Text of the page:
One of the great joys of any remodeling project is when you get to take down a wall. Not only do you get to swing a hammer, wield a reciprocating saw, and create an impressive mess, but when you're done, you've opened up a room and created a brand new space that wasn't there before. It's a little intimidating to make structural changes to your house, so here's a quick primer on how to make sure you do it safely.
Removing a wall
At its core, wall removal is not a delicate act. There's really no way to do it neatly, so just get used to the idea that you're going to make a mess. You can contain it by putting up plastic sheeting, and by covering floors that you want to protect.
But just because it's messy, doesn't mean you can just start swinging a sledgehammer. There could be pipes, ventilation, and electrical circuits in that wall! And even more importantly, it could be load-bearing (meaning it's holding up a significant amount of the weight of the house above it, and transferring that weight down to the foundation).
- Safety gear ( eyewear, gloves, ventilation mask)
- Razor or utility-knife
- Pry bar
- Reciprocating saw and appropriate blade (I like the Diablo Demo Demon)
1. Find out if the wall is load-bearing
Before demolishing a wall, you have to inspect it. Is it load-bearing?
To determine if the wall is load-bearing or not, visit the basement (or crawlspace), to check out the floor joists. If the studs of the wall appear to be at a right-angle to the floor joists, then the wall is probably load-bearing, and you should not remove it on your own. You'll also need to visit the attic to determine if any structural weight is resting on this wall. When in doubt, consult a professional; you don't want the house to come crashing down on you.
If you know a wall is load-bearing, and you want to take it out anyway (this is really more of a job for a professional), you'll need to build temporary support wall out of 2x4s.
2. Locate any plumbing, ventilation, or electrical lines in the wall
If you're sure the wall's not load-bearing, then it's good to know if there are plumbing or electrical lines in it. You may be able to follow both plumbing and electrical lines from the lower level to the wall you want to demolish to determine if either are present. If they are, you may need to have these lines relocated before the wall can be removed. Regardless, turn off all electricity to nearby circuits before proceeding, and turn off any existing water and gas lines. Better safe than sorry.
3. Remove the trim
If the wall sports trim or molding, remove this first. Using a pry bar and hammer to remove the trim. A pry bar set like this one, which includes a slim-profile trim bar, will make it easier to remove trim without damaging it.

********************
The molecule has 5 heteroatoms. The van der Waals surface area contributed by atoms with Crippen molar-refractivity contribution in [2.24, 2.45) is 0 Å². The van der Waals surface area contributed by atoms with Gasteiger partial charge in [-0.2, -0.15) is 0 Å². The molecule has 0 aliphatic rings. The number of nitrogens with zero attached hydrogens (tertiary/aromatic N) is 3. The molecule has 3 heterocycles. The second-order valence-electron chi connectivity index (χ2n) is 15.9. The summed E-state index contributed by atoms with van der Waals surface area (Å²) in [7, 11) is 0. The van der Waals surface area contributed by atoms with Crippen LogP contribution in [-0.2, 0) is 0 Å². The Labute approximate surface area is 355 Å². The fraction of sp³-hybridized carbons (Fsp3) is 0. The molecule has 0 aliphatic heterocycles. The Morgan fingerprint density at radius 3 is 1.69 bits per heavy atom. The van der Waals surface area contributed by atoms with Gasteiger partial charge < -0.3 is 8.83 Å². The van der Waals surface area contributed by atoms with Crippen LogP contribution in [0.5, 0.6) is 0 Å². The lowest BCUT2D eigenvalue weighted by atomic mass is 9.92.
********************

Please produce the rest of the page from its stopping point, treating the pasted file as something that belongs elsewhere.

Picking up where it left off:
Relocate the trim before proceeding - you don't want to accidentally step on those protruding nails! Note: always save removed trim! You never know when it'll come in handy.
4. Score the drywall
Using a razor, cut along the joint where the wall connects to the ceiling. If you are removing a section of a wall, measure and score the section as well.
Using a regular hammer, start by smashing a small hole into the wall. Once you have determined you are far away from any stud, water lines, or electrical lines, make the hole large enough to fit two hands in.
Smash what you can, and rip the remaining drywall off the studs. If any insulation exists, carefully remove it (wear gloves).
Knock out the other side of the wall from the backside, using a hammer.
6. Remove the studs
Using a reciprocating saw, cut the studs at the bottom. Have someone help by holding the stud in place. Once you've cut through the stud and nails, pull the stud out from the top plate.
When you're cutting out a lot of studs, speed matters. And this blade delivers. It has a non-stick coating to reduce gumming and friction and a strong, oversized body for extra toughness.
Once all the studs are removed, you'll also need to remove the top and base plates. Use a pry bar to remove the top plate. Have someone hold the top place in place so it does not come crashing towards you once it's freed. Remove the base plate with a pry bar as well.
7. Clean up!
This isn't really a step; more like a piece of friendly advice from someone who's been there. Make sure you clean up your space thoroughly after demolition (and in between steps). It's tempting to think that, because it's a construction zone, it's ok for it to be messy. But a messy jobsite is a dangerous one. People step on nails, trip on power cords, or get whacked by tools falling over. Don't do it!
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